EU to Unveil Economic Aid for Lebanon to Stop Refugee Flows

Syrian refugees prepare to leave Lebanon toward Syrian territory through the Wadi Hamid crossing in Arsal on Oct. 26, 2022. (Getty Images/AFP)
Syrian refugees prepare to leave Lebanon toward Syrian territory through the Wadi Hamid crossing in Arsal on Oct. 26, 2022. (Getty Images/AFP)
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EU to Unveil Economic Aid for Lebanon to Stop Refugee Flows

Syrian refugees prepare to leave Lebanon toward Syrian territory through the Wadi Hamid crossing in Arsal on Oct. 26, 2022. (Getty Images/AFP)
Syrian refugees prepare to leave Lebanon toward Syrian territory through the Wadi Hamid crossing in Arsal on Oct. 26, 2022. (Getty Images/AFP)

The European Union will reportedly offer economic aid for Lebanon close to one billion euros to stop the flow of Syrian refugees, dpa news agency said on Thursday.
The economic package will be used to bolster health, educational and social services in Lebanon, according to EU officials.
Special funds will also be allocated to provide assistance to the security forces and Lebanon’s army to help them combat human smuggling, and to implement economic and financial reforms.
The European Union will offer the aid when the head of the bloc’s executive and the Cypriot president jointly visit Beirut on Thursday, a Cypriot official said on Tuesday.
EU member Cyprus has grown increasingly concerned at a sharp increase in the number of Syrian refugees making their way to the Mediterranean island. Lebanon, a mere 100 miles (185 km) away from Cyprus, hosts hundreds of thousands of Syrian refugees.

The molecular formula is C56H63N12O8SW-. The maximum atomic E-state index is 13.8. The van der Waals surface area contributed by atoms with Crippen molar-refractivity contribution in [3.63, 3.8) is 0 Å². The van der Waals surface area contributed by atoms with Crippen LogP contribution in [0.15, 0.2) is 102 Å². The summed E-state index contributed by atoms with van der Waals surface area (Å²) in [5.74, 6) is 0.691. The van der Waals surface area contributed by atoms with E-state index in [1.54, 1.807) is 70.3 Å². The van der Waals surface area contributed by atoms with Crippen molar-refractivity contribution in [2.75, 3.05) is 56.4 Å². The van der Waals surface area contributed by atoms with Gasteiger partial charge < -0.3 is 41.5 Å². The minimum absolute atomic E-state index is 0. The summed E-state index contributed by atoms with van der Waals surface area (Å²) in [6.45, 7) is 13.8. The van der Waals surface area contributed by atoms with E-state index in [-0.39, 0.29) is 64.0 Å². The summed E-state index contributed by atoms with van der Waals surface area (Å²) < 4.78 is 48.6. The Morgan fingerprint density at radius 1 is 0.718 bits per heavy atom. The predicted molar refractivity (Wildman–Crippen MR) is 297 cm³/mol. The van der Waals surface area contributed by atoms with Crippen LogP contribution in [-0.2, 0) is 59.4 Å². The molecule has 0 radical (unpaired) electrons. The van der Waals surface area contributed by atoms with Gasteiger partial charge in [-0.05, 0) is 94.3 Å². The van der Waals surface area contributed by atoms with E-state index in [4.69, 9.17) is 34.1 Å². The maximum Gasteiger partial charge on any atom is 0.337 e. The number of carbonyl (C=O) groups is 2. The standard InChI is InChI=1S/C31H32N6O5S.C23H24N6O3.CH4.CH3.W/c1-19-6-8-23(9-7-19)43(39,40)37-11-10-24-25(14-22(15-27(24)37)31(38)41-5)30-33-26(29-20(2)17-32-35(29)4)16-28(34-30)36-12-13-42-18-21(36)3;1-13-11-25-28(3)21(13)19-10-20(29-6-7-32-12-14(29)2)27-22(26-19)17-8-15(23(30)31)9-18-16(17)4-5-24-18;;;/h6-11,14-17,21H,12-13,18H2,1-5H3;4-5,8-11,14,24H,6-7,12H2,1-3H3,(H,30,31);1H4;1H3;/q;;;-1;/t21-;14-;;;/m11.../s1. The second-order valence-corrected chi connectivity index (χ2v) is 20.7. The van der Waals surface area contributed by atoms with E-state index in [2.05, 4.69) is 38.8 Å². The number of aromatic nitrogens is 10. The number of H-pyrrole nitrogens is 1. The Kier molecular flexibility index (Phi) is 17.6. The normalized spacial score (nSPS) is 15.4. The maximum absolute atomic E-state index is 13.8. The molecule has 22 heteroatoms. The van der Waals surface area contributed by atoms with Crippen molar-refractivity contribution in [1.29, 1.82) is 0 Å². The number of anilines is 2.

“The President of the European Commission will present an economic aid package for Lebanon,” Cypriot government spokesperson Konstantinos Letymbiotis said in a statement.
President Ursula von der Leyen, due in Cyprus on Wednesday, would jointly travel to Beirut with the Cypriot President, Nikos Christodoulides on Thursday morning.
Discussions would focus on challenges Lebanon presently faces and stability reforms it needs, Letymbiotis said.
“The implementation of this (package) was at the initiative of President Christodoulides and the Republic of Cyprus and is practical proof of the active role the EU can play in our region,” Letymbiotis said.
Lebanon, in the throes of an economic meltdown since 2019, has not enacted most of the reforms required by the International Monetary Fund to get access to its funding, but has asked friendly countries to continue backing it.
Some Lebanese officials have used the growing presence of migrants and refugees in the country as a bargaining chip, threatening to stop intercepting migrant boats destined for Europe unless Lebanon received more economic support.
Cyprus took in more than 2,000 Syrians who arrived by sea in the first quarter of this year, compared to just 78 in the same period of last year. Earlier this month, it took the unprecedented step of dispatching patrol vessels to international waters off Lebanon to discourage crossings and said it was suspending the processing of asylum applications from Syrians.



High Risk of Famine Persists Across Gaza, Global Hunger Monitor Says 

Men and children search through debris in the yard of the Asma school run by the UN Relief and Works Agency for Palestine Refugees (UNRWA), in the Shati camp for Palestinian refugees west of Gaza City, in the aftermath of overnight Israeli bombardment on June 25, 2024 amid the ongoing conflict in the Palestinian territory between Israel and Hamas. (AFP)